Mozart - Cosi fan tutte (Iván Fischer) [2007]  Music

Posted by Sowulo at Jan. 5, 2013
Mozart - Cosi fan tutte (Iván Fischer) [2007]

Mozart - Cosi fan tutte (Ivan Fischer) [2007]
NTSC 16:9 (720x480) VBR Auto Pan&Scan | Italiano (LinearPCM, 2 ch); (DTS, 5 ch) | 6.80 Gb+7.75 Gb (2*DVD9)
Classical | Label: Opus Arte | Sub: English, Francais, Deutsch, Espanol, Italiano | +3% Recovery | 138 min

We've had a "Summer of Love" Così with Ferrando sporting a Che Guevara t-shirt, and one set in "Despina's Diner" by the sea. This one, as staged at the Glyndebourne Festival during the summer of 2006, is comfortingly traditional. Comfortingly? A poor choice of words, because Così is never quite comforting (if you do it right!). Even if the sets and the costumes are strictly according to Hoyle, as they are here, Mozart's dramma giocosa should leave you feeling vaguely unsettled when the final curtain comes down. As conductor Iván Fischer reminds us during one of the bonus features here, almost everyone can be seduced…
Raymond Tuttle
Franz Liszt: A Faust Symphony - Budapest Festival Orchestra and Hungarian Radio Chorus; Iván Fischer

Franz Liszt: A Faust Symphony,S108 - Hans-Peter Blochwitz, tenor; Budapest Festival Orchestra; Hungarian Radio Chorus; Iván Fischer
Classical | 1 CD | EAC Rip V0.99 prebeta 4 | 278 Mb | FLAC+LOG+M3U+Cue | Scans included | 4shared links
Publisher: Philips

Ivan Fischer’s latest Budapest Festival bull’s-eye realizes the full breadth of Liszt’s vision, focusing to near-perfection Faust’s anguish (starting with the Allegro impetuoso at 2'28''), Gretchen’s tender modulations (try from 3'38'' on track 2) and the cynical thematic transformations that keep Mephistopheles alive and kicking. It is, above all, a profoundly authentic – or should I say authentically ‘lived’ – production, consistently animated (lightning shifts from piano to forte and back again are meticulously gauged), vividly recorded (note the tuba’s presence at 3'06'' into track 1) and with heavily scored tutti passages granted maximum impact…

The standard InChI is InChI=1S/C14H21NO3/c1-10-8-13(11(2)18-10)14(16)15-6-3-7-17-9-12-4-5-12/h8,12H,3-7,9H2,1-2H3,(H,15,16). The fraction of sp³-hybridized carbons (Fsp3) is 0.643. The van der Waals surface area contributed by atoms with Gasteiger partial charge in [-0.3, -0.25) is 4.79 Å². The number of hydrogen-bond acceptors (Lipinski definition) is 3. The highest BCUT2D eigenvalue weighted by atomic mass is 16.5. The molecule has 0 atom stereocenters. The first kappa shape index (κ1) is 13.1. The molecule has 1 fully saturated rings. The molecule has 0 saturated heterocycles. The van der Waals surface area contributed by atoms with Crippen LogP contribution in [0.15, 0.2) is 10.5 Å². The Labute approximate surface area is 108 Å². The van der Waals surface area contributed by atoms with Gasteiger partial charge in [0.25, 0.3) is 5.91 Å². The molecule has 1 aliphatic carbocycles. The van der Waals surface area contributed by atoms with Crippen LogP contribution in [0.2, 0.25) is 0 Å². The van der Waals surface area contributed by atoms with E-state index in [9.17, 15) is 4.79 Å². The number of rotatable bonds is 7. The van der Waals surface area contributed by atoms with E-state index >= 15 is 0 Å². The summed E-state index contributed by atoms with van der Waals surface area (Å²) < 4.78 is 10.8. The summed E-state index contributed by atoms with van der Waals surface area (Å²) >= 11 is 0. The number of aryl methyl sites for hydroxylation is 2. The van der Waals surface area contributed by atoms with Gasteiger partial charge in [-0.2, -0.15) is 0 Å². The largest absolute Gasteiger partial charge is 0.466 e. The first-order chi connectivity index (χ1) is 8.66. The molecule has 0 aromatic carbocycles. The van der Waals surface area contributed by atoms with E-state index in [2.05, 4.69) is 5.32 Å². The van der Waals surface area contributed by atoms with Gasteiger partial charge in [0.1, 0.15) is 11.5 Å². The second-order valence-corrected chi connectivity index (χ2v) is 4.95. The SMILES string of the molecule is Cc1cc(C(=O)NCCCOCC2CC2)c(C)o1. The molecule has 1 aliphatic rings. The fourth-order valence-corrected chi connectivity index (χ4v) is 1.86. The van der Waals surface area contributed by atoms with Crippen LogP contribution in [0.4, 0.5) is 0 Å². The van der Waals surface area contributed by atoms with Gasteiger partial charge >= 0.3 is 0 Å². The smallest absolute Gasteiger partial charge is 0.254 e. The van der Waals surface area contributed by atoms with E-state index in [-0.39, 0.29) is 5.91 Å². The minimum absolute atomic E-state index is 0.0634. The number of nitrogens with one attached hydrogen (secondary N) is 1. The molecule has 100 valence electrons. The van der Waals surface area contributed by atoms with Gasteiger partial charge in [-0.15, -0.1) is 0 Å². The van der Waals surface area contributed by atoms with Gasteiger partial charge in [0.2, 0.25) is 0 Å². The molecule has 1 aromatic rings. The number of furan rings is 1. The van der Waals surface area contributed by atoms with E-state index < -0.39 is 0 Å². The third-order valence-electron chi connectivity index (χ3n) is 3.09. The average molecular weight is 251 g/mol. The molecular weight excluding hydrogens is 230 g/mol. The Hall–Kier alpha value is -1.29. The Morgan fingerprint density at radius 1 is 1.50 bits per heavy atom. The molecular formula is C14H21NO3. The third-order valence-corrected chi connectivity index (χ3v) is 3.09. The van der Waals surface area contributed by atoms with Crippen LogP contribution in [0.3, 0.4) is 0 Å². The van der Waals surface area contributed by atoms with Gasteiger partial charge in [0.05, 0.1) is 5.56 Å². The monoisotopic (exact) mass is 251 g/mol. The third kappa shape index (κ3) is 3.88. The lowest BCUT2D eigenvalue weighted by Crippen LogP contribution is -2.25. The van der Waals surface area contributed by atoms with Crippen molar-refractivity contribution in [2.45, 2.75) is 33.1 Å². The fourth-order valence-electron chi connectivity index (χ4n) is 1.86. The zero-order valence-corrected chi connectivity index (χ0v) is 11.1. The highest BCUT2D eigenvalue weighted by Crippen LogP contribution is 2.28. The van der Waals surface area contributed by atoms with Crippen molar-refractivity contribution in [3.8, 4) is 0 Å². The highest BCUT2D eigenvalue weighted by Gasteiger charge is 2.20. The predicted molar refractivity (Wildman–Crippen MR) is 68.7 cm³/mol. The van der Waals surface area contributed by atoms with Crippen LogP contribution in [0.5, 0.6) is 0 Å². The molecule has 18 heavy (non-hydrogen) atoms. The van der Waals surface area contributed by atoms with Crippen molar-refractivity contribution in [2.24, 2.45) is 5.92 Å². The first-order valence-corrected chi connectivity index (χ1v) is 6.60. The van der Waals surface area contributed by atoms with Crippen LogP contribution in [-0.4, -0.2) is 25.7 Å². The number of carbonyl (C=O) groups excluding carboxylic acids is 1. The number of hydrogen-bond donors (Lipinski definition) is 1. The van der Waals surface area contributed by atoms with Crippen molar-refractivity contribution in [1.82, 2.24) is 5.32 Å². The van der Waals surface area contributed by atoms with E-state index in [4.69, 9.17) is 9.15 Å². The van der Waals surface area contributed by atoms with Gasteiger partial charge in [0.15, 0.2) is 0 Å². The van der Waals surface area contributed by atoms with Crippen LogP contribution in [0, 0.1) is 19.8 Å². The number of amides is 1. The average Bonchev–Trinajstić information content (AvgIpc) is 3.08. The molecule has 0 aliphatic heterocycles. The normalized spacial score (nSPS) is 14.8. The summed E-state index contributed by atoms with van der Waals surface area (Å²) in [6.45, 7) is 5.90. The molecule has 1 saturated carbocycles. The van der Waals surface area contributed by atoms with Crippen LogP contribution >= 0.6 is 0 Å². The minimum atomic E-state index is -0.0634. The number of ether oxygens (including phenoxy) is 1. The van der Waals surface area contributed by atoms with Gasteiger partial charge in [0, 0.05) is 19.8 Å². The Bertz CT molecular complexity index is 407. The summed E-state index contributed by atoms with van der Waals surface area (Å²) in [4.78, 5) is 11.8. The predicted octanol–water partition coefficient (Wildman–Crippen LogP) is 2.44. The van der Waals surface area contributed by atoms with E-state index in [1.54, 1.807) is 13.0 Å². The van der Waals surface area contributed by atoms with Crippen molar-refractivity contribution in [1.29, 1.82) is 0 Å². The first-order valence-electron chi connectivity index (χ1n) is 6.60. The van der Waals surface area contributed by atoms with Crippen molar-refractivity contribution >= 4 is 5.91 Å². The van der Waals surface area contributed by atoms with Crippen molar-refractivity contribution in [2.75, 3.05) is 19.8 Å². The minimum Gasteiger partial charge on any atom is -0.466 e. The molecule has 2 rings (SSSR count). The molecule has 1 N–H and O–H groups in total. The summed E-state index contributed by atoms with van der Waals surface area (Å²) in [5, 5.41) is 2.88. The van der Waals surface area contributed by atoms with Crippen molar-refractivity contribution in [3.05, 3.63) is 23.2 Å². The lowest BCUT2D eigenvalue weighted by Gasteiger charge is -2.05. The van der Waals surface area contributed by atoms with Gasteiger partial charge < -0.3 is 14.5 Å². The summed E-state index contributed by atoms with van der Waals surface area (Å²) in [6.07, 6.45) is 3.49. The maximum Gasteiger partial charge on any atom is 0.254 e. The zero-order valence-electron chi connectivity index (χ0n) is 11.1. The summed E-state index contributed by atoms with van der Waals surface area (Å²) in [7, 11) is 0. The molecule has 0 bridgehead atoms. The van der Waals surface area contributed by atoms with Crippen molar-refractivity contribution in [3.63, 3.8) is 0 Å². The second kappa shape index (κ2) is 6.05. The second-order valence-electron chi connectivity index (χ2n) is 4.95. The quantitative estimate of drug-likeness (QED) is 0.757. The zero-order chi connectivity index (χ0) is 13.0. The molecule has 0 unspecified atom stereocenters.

For me, Fischer’s Faust Symphony is a clear front runner – more spontaneous than Rattle’s, more agile than Bernstein’s and better focused than Sinopoli’s.
Reviewed: Gramophone 4/1998
Budapest FO, Ivan Fischer - Zoltan Kodaly: Hary Janos Suite; Dances of Galanta & Marosszek; Children's Choruses (1999)

Zoltán Kodály: Háry János Suite; Dances of Galánta & Marosszék; Children's Choruses (1999)
Children's Choir Magnificat, Budapest; Children's Choir Miraculum, Kecskemét
Budapest Festival Orchestra, Iván Fischer, conductor

EAC | FLAC | Tracks (Cue&Log) ~ 309 Mb | Mp3 (CBR320) ~ 178 Mb | Scans included
Genre: Classical | Label: Philips | # 462 824-2 | Time: 01:06:13

Coupling the Hary Janos Suite with Kodaly ’ s two highly contrasted sets of Hungarian dances, urban and rural, is a time - honoured gambit, but Fischer has had the birght idea of adding some of the composer ’ s children ’ s choruses, and instrumental movements from the seldom - heard Hary Janos Singspiel that was the ultimate source for the perennially popular suite, in order to give a broader picture of Kodaly, both as musician and musical humorist. On the whole it works well: the Singspiel extracts are very slight, but the choruses are highly characteristic – and flawlessly sung by superbly disciplined childrens ’ choirs trained, inevitably, in the ‘ Kodaly Method ’. Nevertheless the three principal orchestral works remain the point for buying the disc, and these are very vivid, exciting interpretations. Fischer comes up against stiff competition in Antal Dorati ’ s classic 1973 recording of Hary and the dance - suites with the Philharmonia Hungarica. Dorati is ‘ straighter ’ in his readings of the pieces than Fischer, and the playing packs a tremendous punch: he also adds the Peacock Variations as coupling, and thus probably still remains the first choice.
Budapest Festival Orch, Ivan Fischer - Brahms: Symphony No. 1 (2009) [Official Digital Download 24/192]

Budapest Festival Orch, Ivan Fischer - Brahms: Symphony No. 1 (2009)
FLAC (tracks) 24-bit/192 kHz | Time - 67:20 minutes | 2.75 GB
Studio Master, Official Digital Download | Artwork: Digital booklet

Brahms never made a secret of the inspiration he drew from the Beethoven symphonies, but before he published his first symphony - inspired by Beethoven's fifth and ninth - he had struggled for no less than fourteen years with it. In the meantime he wrote many more pieces and his Variations on a theme by Haydn are considered to be a preliminary exercise before venturing on to the first symphony. The opening piece of this recording, the Hungarian Dance No. 14, goes back to Brahms as a young cafe pianist, when he and his father earned a bit on the side in bars in the red-light district of Hamburg and where he first heard Hungarian gipsy music. It was this experience that gave birth to Brahms' lifelong attachment to and admiration for this rich folk music style.